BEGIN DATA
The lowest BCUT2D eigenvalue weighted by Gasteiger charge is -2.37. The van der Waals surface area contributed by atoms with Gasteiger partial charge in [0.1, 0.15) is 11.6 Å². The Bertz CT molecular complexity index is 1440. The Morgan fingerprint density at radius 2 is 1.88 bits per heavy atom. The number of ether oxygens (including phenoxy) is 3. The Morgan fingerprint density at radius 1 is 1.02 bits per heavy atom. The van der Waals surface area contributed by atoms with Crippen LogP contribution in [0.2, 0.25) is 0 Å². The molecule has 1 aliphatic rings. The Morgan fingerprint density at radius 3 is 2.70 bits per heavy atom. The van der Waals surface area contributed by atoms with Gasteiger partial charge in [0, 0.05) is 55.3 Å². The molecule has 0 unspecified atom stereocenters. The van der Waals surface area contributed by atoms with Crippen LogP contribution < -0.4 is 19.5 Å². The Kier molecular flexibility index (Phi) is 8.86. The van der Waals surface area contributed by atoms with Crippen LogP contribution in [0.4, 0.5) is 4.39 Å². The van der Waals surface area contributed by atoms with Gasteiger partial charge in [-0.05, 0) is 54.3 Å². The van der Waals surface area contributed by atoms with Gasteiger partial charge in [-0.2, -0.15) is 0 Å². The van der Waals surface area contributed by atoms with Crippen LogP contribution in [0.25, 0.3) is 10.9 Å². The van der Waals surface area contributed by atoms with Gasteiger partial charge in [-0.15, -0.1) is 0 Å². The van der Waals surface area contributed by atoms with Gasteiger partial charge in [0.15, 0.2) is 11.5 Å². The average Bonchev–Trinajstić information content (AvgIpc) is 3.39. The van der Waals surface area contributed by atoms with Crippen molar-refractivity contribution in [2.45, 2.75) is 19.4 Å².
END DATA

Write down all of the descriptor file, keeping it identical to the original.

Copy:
The lowest BCUT2D eigenvalue weighted by Gasteiger charge is -2.37. The van der Waals surface area contributed by atoms with Gasteiger partial charge in [0.1, 0.15) is 11.6 Å². The Bertz CT molecular complexity index is 1440. The Morgan fingerprint density at radius 2 is 1.88 bits per heavy atom. The number of ether oxygens (including phenoxy) is 3. The Morgan fingerprint density at radius 1 is 1.02 bits per heavy atom. The van der Waals surface area contributed by atoms with Crippen LogP contribution in [0.2, 0.25) is 0 Å². The molecule has 1 aliphatic rings. The Morgan fingerprint density at radius 3 is 2.70 bits per heavy atom. The van der Waals surface area contributed by atoms with Gasteiger partial charge in [0, 0.05) is 55.3 Å². The molecule has 0 unspecified atom stereocenters. The van der Waals surface area contributed by atoms with Crippen LogP contribution < -0.4 is 19.5 Å². The Kier molecular flexibility index (Phi) is 8.86. The van der Waals surface area contributed by atoms with Crippen LogP contribution in [0.4, 0.5) is 4.39 Å². The van der Waals surface area contributed by atoms with Gasteiger partial charge in [-0.05, 0) is 54.3 Å². The van der Waals surface area contributed by atoms with Gasteiger partial charge in [-0.2, -0.15) is 0 Å². The van der Waals surface area contributed by atoms with Crippen LogP contribution in [0.25, 0.3) is 10.9 Å². The van der Waals surface area contributed by atoms with Gasteiger partial charge in [-0.15, -0.1) is 0 Å². The van der Waals surface area contributed by atoms with Gasteiger partial charge in [0.15, 0.2) is 11.5 Å². The average Bonchev–Trinajstić information content (AvgIpc) is 3.39. The van der Waals surface area contributed by atoms with Crippen molar-refractivity contribution in [2.45, 2.75) is 19.4 Å².